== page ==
The Dauphiné's stage finish to Montée de Valmorel may have been nothing more than a teaser for this year's Tour de France fanfare, but for Chris Froome it was a demonstration of his growing confidence and stature as a team leader.
The British all-rounder had his Sky team set a fierce tempo on the lower slopes of the climb and although Movistar, and then Alberto Contador, briefly attempted to derail the procession, Froome had plenty to spare, taking the stage and the overall lead in the race.
When Contador made his expected attack inside the final few kilometres, Froome didn't panic. Instead he allowed teammate Richie Porte to burn his last energies in holding the gap before Froome lifted the pace to make the juncture on his own.
Contador may not be the in peak condition but it was still an impressive performance, especially when Froome turned the tables and made his own late attack to distance the Spaniard and breakaway survivor Matthew Busche (RadioShack Leopard).
It led one veteran of the European press room to turn to his colleagues and say he had seen enough, and that barring illness, the Tour was already won.
As expected there was no such talk from Froome during his post-stage press conference. The softly spoken rider is a work in progress when it comes to leadership, both on the bike and at times during his own press gatherings, but he has a canny understanding not to put a foot wrong when it comes to answering questions surrounding his status as a Tour de France favourite, constantly playing down that position while at pains to quell any final rumblings of leadership battles.
"Today was a good gauge for me to test myself against someone like Alberto who has multiple Grand Tours already," Froome said.
"To finish in front of someone like him, it gives me a lot confidence, especially three weeks out from the Tour de France. Yesterday we had a big test in the time trial and I'm happy with the result yesterday and today, which was a different kind of test in the mountains. Coming away with a stage win, that definitely wasn't the plan so to get that result was fantastic and I'm just really happy that I can reward my teammates with a win because they did a super job of looking after me today, especially Peter Kennaugh and Richie Porte in the final."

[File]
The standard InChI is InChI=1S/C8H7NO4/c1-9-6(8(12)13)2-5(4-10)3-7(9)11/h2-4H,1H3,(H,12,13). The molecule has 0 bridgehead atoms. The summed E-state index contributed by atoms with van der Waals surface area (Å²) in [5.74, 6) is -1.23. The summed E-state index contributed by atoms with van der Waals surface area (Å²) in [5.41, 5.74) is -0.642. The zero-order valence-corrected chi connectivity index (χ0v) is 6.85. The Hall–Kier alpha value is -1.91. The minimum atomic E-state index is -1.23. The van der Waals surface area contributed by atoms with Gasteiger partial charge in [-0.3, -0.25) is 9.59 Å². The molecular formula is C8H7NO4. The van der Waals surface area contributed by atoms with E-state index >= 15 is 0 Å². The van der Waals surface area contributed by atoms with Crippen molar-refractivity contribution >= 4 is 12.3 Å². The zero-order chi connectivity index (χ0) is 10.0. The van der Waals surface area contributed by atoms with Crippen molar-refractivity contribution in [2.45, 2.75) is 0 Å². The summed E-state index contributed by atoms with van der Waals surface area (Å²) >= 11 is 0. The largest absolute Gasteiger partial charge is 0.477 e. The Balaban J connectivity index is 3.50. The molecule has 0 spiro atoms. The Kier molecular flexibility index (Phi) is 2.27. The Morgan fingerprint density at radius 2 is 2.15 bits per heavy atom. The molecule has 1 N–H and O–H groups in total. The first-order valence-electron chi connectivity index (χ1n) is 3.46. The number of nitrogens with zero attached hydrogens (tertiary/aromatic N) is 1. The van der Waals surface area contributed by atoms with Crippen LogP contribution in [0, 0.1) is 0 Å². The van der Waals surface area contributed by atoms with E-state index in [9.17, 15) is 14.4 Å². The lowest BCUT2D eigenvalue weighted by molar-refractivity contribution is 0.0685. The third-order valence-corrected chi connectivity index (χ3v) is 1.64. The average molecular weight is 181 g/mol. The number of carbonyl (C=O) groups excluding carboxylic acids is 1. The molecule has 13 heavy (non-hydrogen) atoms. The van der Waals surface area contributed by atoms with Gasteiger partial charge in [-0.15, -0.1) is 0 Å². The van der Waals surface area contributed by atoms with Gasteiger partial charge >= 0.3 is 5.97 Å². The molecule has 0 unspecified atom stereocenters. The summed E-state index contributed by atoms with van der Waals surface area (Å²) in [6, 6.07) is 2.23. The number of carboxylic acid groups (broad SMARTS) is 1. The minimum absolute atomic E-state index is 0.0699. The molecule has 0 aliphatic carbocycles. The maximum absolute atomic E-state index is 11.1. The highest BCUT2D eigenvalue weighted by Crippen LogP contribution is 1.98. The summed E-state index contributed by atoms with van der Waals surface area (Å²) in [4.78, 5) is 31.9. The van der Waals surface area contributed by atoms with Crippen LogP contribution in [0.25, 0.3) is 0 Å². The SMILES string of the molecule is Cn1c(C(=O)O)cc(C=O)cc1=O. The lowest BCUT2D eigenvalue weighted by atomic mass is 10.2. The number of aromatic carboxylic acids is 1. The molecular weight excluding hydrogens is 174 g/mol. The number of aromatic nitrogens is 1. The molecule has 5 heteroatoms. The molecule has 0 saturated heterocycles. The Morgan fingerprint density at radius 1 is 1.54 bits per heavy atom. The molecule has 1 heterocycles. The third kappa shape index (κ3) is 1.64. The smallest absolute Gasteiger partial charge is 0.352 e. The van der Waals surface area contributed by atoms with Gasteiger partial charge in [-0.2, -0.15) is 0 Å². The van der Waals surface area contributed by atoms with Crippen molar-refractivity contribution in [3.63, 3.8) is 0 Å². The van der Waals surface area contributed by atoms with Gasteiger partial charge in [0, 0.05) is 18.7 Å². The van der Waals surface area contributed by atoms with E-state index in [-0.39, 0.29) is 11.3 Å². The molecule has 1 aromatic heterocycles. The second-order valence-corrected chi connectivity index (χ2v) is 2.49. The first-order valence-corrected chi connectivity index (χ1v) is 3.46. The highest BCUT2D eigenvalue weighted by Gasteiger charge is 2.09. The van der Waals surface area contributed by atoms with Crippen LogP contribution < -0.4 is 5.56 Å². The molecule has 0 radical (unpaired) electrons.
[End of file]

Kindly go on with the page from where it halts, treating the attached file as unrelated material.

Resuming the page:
The subject of leadership at Sky has dominated the press ever since the stage to La Toussuire in last year's Tour de France. Frankly it was the story of the Tour, a race which rarely came to life, but in the months that followed as both Froome and Wiggins laid down their race schedules Sky's leadership quandary rumbled on.
With Wiggins out for the count due to a knee injury, Froome at least now has a clear path towards the Tour de France.
"It's a position that I've been adjusting to this year. It's a position that still feels quite new, to have a whole team of guys riding for you and sacrificing themselves for you, but so far the guys have done it throughout my racing programme, starting in Oman, Critérium International, Romandie, Tirreno and now the Dauphiné. Naturally they must have some confidence in me but it's a good feeling and I feel really privileged."
As for Froome's rivals, primarily Contador at this stage, they must deal with the blow of losing ground to Froome as they play catch up ahead of the Tour.
"I'm actually hoping to improve my form before the Tour. I don't feel that I'm in 100 per cent condition yet but I'm where I need to be at this stage.
"But I'm quite sure it's going to be about more than two riders. There's a group of six or seven who are in with a chance of being in contention. At Sky we're in a really fortunate position where we have two riders who could be in that seven."